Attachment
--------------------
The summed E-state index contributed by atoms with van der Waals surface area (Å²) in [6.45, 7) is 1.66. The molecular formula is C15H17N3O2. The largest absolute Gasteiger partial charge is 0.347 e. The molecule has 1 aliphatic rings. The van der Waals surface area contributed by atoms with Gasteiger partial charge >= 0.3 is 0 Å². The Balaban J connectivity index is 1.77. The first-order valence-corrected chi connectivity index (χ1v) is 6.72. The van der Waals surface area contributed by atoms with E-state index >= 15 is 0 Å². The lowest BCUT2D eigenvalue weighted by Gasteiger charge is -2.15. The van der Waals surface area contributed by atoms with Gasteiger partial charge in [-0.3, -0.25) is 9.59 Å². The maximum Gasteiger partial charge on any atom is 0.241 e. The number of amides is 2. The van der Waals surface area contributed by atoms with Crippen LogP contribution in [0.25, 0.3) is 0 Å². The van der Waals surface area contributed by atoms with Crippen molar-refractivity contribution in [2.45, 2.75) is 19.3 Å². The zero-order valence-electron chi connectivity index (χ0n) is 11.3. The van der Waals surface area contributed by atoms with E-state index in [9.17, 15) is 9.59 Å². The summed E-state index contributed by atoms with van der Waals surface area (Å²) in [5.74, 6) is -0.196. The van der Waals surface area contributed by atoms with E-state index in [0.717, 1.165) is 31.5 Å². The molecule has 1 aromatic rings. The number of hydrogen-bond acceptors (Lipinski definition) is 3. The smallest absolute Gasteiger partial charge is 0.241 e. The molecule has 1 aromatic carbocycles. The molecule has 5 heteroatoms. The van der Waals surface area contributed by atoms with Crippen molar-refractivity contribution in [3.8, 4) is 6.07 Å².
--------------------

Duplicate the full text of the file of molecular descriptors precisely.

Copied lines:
The summed E-state index contributed by atoms with van der Waals surface area (Å²) in [6.45, 7) is 1.66. The molecular formula is C15H17N3O2. The largest absolute Gasteiger partial charge is 0.347 e. The molecule has 1 aliphatic rings. The van der Waals surface area contributed by atoms with Gasteiger partial charge >= 0.3 is 0 Å². The Balaban J connectivity index is 1.77. The first-order valence-corrected chi connectivity index (χ1v) is 6.72. The van der Waals surface area contributed by atoms with E-state index >= 15 is 0 Å². The lowest BCUT2D eigenvalue weighted by Gasteiger charge is -2.15. The van der Waals surface area contributed by atoms with Gasteiger partial charge in [-0.3, -0.25) is 9.59 Å². The maximum Gasteiger partial charge on any atom is 0.241 e. The number of amides is 2. The van der Waals surface area contributed by atoms with Crippen LogP contribution in [0.25, 0.3) is 0 Å². The van der Waals surface area contributed by atoms with Crippen molar-refractivity contribution in [2.45, 2.75) is 19.3 Å². The zero-order valence-electron chi connectivity index (χ0n) is 11.3. The van der Waals surface area contributed by atoms with E-state index in [9.17, 15) is 9.59 Å². The summed E-state index contributed by atoms with van der Waals surface area (Å²) in [5.74, 6) is -0.196. The van der Waals surface area contributed by atoms with E-state index in [0.717, 1.165) is 31.5 Å². The molecule has 1 aromatic rings. The number of hydrogen-bond acceptors (Lipinski definition) is 3. The smallest absolute Gasteiger partial charge is 0.241 e. The molecule has 1 aromatic carbocycles. The molecule has 5 heteroatoms. The van der Waals surface area contributed by atoms with Crippen molar-refractivity contribution in [3.8, 4) is 6.07 Å².